I'm sure you can search the fora here to see what my opinion is of certification and its value in any job market, irregardless of the financial situation. To sum up, though - I think it helps as a discriminator (it gets you some extra attention) but isn't going to make you stand out over candidates with more experience than yourself. Insofar as how it helps when financial situations turn south, I think it's definitely a help, though how much of a help it is can be rather subjective.
Theodore Jonathan Casser
SCJP/SCSNI/SCBCD/SCWCD/SCDJWS/SCMAD/SCEA/MCTS/MCPD... and so many more letters than you can shake a stick at!
I have been in IT for about 18 years. I also agree it is rather subjective, because different managers place different values of a certificate.
The most useful is an actual university diploma followed by a diploma by someplace like ITT or HEALD.
I have had only one job where my company was not interested in me improving my skills. The most important aspect of having a historical trail of certificates demonstrates that you are interested in improving your skills and also a track on where you wish to take your career.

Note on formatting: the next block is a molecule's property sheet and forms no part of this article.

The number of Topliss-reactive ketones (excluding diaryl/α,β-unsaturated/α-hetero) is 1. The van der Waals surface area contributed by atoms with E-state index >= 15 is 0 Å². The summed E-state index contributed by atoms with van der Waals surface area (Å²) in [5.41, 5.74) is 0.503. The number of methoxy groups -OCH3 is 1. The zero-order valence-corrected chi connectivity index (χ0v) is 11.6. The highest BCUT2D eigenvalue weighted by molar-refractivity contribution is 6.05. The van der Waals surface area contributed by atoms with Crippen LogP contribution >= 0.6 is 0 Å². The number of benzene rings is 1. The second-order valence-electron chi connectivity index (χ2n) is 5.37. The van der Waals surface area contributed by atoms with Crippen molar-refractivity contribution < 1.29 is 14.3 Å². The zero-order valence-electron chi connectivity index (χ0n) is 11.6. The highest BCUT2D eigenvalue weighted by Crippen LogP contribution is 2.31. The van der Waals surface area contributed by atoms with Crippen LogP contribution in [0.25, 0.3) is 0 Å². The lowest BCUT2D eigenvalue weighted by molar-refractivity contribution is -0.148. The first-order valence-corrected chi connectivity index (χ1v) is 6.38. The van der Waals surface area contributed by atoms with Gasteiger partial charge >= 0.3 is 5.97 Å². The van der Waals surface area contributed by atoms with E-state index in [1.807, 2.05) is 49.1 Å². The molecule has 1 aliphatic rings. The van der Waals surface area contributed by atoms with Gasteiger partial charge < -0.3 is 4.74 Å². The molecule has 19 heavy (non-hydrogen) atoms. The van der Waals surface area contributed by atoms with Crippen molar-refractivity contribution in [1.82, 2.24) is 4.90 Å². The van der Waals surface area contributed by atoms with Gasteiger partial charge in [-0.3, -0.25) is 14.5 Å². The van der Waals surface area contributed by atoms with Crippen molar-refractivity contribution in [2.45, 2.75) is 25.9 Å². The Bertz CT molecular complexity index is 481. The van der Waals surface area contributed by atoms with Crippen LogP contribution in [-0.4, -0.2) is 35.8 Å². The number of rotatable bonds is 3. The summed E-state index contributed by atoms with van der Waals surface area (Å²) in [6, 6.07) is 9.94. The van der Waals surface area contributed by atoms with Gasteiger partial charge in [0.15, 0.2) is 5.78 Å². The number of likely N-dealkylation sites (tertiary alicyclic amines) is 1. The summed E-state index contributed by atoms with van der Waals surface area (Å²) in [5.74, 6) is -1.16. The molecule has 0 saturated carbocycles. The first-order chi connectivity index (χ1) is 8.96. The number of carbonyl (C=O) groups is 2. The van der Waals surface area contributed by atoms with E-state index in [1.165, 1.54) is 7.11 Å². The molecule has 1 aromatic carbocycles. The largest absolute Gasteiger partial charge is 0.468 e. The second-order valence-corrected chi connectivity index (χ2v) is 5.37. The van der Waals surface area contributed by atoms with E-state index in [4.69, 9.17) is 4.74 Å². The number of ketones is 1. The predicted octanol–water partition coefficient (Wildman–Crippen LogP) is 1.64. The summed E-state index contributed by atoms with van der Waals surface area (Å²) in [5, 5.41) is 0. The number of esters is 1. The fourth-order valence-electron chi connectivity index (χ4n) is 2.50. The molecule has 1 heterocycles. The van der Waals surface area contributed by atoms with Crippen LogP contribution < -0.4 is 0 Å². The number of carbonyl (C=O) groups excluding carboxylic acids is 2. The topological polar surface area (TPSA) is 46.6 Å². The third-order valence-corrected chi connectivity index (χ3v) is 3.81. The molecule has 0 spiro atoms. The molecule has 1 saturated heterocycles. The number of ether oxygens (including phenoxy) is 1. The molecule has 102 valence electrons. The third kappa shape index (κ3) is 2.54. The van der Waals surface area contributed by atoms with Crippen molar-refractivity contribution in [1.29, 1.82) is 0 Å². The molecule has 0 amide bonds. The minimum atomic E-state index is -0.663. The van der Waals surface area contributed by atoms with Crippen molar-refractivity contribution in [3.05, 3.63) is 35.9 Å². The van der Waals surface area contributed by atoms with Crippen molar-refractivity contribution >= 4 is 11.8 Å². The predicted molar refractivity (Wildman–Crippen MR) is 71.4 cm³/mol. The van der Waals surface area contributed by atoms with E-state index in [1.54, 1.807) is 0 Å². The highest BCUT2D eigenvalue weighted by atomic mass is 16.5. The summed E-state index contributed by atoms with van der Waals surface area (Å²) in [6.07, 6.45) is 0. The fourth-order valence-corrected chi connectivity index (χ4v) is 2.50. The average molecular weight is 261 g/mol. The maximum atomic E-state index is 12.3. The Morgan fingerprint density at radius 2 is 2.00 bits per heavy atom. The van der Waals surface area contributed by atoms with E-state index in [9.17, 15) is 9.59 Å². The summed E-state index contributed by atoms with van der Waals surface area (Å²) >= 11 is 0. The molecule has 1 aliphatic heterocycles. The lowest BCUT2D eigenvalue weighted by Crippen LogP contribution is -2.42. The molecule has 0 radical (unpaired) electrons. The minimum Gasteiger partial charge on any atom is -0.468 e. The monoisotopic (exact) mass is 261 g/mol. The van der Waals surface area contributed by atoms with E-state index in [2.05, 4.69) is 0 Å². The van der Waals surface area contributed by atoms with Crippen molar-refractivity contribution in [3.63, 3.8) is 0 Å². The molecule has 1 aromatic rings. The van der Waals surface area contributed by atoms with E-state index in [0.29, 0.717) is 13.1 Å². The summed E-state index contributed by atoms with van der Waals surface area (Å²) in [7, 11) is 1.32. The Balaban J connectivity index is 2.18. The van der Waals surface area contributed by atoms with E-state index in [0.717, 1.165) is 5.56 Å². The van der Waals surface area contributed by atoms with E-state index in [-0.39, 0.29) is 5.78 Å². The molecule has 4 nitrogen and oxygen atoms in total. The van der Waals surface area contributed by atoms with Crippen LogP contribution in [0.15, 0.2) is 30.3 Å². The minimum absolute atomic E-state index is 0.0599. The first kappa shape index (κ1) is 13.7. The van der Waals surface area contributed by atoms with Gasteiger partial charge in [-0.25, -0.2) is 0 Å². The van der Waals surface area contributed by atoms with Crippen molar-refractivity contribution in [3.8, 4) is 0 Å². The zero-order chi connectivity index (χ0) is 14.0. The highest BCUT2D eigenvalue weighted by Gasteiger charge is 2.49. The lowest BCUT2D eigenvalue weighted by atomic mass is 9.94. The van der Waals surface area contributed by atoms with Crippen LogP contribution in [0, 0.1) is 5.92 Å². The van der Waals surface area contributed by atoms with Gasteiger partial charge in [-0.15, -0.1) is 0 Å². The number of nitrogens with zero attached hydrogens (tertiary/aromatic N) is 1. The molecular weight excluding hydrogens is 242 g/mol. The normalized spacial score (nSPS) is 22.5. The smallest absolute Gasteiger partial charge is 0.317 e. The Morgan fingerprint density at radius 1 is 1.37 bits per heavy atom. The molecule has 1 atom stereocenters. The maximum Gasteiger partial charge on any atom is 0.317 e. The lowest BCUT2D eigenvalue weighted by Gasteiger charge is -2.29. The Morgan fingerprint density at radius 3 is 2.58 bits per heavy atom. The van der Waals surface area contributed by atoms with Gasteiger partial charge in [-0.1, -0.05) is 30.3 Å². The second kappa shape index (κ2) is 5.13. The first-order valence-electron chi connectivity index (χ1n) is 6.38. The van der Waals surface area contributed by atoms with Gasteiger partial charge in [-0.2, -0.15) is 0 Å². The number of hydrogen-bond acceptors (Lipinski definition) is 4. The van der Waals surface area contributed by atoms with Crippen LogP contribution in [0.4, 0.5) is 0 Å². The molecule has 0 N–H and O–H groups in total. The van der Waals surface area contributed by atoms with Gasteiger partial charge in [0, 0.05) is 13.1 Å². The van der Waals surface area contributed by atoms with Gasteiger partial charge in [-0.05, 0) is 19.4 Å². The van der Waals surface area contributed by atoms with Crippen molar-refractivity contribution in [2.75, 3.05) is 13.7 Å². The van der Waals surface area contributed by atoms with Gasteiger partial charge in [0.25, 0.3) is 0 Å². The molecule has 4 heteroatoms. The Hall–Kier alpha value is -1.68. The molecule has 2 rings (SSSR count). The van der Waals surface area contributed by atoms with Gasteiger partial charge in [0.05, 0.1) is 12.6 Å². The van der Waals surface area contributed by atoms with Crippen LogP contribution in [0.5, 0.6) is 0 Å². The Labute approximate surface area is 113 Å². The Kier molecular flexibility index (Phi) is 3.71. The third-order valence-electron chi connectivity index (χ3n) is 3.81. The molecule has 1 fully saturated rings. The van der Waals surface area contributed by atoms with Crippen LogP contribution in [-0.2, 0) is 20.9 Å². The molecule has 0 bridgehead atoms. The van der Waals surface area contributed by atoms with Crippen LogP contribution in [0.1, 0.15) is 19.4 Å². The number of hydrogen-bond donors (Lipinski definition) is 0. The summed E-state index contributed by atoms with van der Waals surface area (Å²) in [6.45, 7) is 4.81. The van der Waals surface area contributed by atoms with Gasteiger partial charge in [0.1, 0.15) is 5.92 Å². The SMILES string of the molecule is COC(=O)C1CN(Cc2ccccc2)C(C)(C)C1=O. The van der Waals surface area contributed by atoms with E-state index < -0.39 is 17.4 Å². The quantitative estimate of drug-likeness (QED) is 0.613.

Now the question of certificates during hard economic times. The more pieces of independent 3rd party verified knowledge (certificates/diplomas) you have, the better off you will be.
Certificates are most valued by consulting companies. The use your certificates as a selling point of your skills to their customers.
Certificates are handy, but what is more important is to market yourself as a well rounded candidate through an impressive resume. Highlight your achievements in a results driven manner. Employers are keener on the impact you had in your past jobs. If you were an employer, would you hire someone purely on the basis of certification alone?
[ September 30, 2008: Message edited by: arulk pillai ] [ September 30, 2008: Message edited by: arulk pillai ]